Rivalry & Competition Can Encourage Civic Innovation

Asked for a three word description of why she was in attendance at the Code for America Summit, city administrator in Savannah, Georgia, said, “Show up Macon!” When Mayor Ed Lee of San Francisco addressed the Summit, he cited his city’s position as the “number one city in America” according to Bloomberg BusinessWeek. When Mayor Michael Nutter of Philadelphia spoke to the Summit later in the day, he referred to Philadelphia’s standing as a pioneer in encouraging civic engagement through technology. Mayor Nutter announced the second implementation of the New Urban Mechanics in the nation, to the delight of attendees from Boston, the city that developed the model.

Such competition to be at the forefront of civic innovation and friendly rivalries between cities are more than boasts or posturing. They often encourage innovation in local government to develop and spread. Researchers who studied the diffusion of open data in public transit and the development of real-time scheduling programs for riders found that New York City’s embarrassment at being shown up by Boston encouraged it to act quickly to release real-time scheduling information.

Another study of the deployment of neighborhood information systems in cities across the country found that a driving factor in encouraging participation and successful adoption of the systems was the exclusivity of the group awarded grants. Cities that displayed the logo of the partnering organization on their website gained prestige among their peers, and cities that were not initially part of the partnership wanted to be. They didn’t want to be left behind.

In a variety of contexts, formal competition can spur progress. This explains the abundance of national public and private programs to reward innovation in a variety of sectors: education (the federal government’s Race to the Top Fund), cities (Bloomberg Philanthropies’ Mayors Challenge), and big data (NASA’s Tournament Lab), to name just a few. Indeed, Code for America itself operates on this model as cities must apply to participate in the program.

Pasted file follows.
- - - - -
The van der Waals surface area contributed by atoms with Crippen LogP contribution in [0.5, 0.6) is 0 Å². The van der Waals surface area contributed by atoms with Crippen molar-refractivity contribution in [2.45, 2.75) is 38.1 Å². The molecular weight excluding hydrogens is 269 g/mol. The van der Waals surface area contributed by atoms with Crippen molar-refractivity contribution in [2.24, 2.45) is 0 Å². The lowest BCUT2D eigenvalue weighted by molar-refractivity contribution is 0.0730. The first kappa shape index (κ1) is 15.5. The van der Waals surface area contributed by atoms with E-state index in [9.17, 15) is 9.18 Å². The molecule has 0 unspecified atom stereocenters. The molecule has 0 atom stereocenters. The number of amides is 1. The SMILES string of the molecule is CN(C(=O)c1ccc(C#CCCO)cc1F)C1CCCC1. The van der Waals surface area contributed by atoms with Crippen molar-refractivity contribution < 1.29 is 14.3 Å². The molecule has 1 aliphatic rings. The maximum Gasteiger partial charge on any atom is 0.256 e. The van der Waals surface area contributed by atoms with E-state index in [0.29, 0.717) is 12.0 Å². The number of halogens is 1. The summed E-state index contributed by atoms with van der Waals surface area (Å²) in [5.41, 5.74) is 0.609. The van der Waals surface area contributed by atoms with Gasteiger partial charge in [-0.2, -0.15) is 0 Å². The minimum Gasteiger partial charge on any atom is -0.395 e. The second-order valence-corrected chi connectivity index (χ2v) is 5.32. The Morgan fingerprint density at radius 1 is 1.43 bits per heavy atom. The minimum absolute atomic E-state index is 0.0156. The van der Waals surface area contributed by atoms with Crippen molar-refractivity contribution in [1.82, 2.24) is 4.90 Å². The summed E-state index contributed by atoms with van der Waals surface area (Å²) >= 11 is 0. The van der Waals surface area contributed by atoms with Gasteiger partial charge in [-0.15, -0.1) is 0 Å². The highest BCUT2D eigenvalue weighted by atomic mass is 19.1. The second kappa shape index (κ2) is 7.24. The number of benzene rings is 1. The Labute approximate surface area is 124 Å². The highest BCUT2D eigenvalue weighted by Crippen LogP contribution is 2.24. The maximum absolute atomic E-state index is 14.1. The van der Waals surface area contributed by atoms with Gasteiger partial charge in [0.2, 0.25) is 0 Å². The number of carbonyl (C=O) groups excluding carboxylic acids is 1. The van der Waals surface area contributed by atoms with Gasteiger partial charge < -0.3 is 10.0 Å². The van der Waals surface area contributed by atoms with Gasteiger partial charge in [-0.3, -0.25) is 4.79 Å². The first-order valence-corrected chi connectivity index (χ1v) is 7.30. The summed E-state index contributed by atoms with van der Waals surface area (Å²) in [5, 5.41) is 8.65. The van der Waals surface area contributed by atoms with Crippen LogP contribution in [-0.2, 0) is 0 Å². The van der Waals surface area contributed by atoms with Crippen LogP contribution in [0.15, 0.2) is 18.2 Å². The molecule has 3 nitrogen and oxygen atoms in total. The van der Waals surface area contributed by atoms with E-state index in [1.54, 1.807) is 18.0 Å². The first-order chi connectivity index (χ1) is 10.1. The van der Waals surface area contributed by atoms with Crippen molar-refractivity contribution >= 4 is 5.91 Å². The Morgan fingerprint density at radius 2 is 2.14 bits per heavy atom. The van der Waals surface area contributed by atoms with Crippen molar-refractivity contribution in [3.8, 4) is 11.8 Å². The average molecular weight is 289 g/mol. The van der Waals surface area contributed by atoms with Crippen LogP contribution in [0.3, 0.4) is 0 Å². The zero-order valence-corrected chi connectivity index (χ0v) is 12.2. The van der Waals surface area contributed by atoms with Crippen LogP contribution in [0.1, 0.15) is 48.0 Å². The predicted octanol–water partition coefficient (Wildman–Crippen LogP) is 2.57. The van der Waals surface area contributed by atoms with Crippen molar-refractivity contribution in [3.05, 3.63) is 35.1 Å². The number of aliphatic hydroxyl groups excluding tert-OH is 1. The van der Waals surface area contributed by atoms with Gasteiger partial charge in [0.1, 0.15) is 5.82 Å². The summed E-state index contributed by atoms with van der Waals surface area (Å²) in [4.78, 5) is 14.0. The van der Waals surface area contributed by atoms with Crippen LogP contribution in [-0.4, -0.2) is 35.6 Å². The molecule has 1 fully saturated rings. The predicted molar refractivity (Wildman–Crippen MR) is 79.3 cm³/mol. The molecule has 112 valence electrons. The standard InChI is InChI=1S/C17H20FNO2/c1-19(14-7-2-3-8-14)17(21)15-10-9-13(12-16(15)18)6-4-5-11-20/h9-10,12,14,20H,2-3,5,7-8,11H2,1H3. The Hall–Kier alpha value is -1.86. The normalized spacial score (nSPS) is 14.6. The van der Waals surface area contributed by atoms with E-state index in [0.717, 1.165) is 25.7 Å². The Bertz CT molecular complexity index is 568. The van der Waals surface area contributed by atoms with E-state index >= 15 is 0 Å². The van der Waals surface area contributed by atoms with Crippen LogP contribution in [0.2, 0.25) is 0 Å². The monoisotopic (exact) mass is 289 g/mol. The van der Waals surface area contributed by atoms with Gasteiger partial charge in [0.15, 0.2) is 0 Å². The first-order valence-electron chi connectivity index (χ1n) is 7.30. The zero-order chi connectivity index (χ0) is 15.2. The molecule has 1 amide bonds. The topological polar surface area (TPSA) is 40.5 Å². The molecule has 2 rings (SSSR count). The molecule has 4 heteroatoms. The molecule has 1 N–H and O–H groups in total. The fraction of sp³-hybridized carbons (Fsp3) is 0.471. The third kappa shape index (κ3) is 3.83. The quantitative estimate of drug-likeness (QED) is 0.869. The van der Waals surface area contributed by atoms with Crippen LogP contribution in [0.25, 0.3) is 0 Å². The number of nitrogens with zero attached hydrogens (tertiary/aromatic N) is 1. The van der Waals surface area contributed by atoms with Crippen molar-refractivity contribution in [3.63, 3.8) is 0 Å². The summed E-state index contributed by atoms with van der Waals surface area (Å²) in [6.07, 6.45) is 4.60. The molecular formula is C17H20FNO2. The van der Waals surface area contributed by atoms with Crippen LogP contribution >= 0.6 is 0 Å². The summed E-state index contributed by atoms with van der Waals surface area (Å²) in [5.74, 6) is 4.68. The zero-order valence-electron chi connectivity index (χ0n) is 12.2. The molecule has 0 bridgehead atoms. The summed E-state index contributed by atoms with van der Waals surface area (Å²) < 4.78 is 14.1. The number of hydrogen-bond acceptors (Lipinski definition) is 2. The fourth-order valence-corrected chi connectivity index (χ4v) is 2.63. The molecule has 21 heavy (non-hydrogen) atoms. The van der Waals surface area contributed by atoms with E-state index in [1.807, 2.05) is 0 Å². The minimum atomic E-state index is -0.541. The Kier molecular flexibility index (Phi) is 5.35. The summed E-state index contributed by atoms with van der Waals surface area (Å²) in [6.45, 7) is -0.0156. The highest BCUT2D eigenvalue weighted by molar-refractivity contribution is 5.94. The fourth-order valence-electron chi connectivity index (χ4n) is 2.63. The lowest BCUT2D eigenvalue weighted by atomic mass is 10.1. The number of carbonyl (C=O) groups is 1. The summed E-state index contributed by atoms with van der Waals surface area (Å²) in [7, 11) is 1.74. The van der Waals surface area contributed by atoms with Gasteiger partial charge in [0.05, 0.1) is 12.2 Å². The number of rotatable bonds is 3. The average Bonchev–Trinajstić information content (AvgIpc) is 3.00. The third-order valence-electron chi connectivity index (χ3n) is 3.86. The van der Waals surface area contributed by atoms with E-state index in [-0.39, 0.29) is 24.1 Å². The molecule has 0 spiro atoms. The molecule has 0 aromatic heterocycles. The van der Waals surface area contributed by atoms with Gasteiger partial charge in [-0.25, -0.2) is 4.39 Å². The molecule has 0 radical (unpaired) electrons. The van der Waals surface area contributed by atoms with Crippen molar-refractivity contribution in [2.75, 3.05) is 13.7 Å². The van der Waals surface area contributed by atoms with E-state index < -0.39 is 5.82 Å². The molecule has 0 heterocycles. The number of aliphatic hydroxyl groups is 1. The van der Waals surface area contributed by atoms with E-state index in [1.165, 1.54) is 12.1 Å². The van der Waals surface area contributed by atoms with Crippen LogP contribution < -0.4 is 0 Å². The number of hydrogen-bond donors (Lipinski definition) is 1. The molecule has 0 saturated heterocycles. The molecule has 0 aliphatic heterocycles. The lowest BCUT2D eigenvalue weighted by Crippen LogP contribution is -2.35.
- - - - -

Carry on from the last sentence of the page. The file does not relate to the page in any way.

Such challenges have much greater impact than their dollar allotments alone could produce. As agencies strive for the prestige and money brought by such contests, they embrace new ways of thinking and propose new types of projects. Competitions often encourage cross-functional teams that persist after the contest. In some cases, entities implement such programs even if they are not selected as winners of a competition. And contests generate buzz that gives other entities inspiration, ideas and cover when things don’t go well.

As Nigel Jacob of Boston’s Mayor’s Office of New Urban Mechanics pointed out at the CfA Summit, networks across cities and institutions can effectively spread risk. The Mayor’s Office of New Urban Mechanics, — an initiative to transform residents’ experience with city services — is doing just that. It is actively working with other cities as they contemplate creating programs of their own.

Its very success allows innovators in other cities to make the case that this model is worthwhile. Competitions publicly reward risk-taking by the first mover, and allow the next participants to enter a new and potentially threatening space. The diffusion of 311 systems and open data throughout the country shows the power of this type of risk management. Now a city official can tell department heads that similar programs were implemented in big cities like New York and Boston and smaller cities like Macon, Ga.and Santa Cruz, Calif. without the world blowing up.

But we are wise to remember that rivalries and competitions can produce problems, too. At the very first stage of an innovative project, there is far less incentive to collaborate if entities know that they are competing for the same scarce resources and the same limited public recognitions for their work. This can result in redundant programs and duplication of work. Challenges that provide limited funding for selected initiatives can sometimes also set up the expectation that other programs are not deserving of resources, or that innovation necessarily requires shoestring budgets. And there can be real problems with sustainability if challenge awards are limited.

Still, innovation in city government can emerge through competition and friendly rivalry. The city staffer from Savannah who told CfA Summit attendees that she was there to “show up Macon,” confessed that she meant it as a joke. But she’s surely onto something.

Questions? Comments? Hit us up @codeforamerica.

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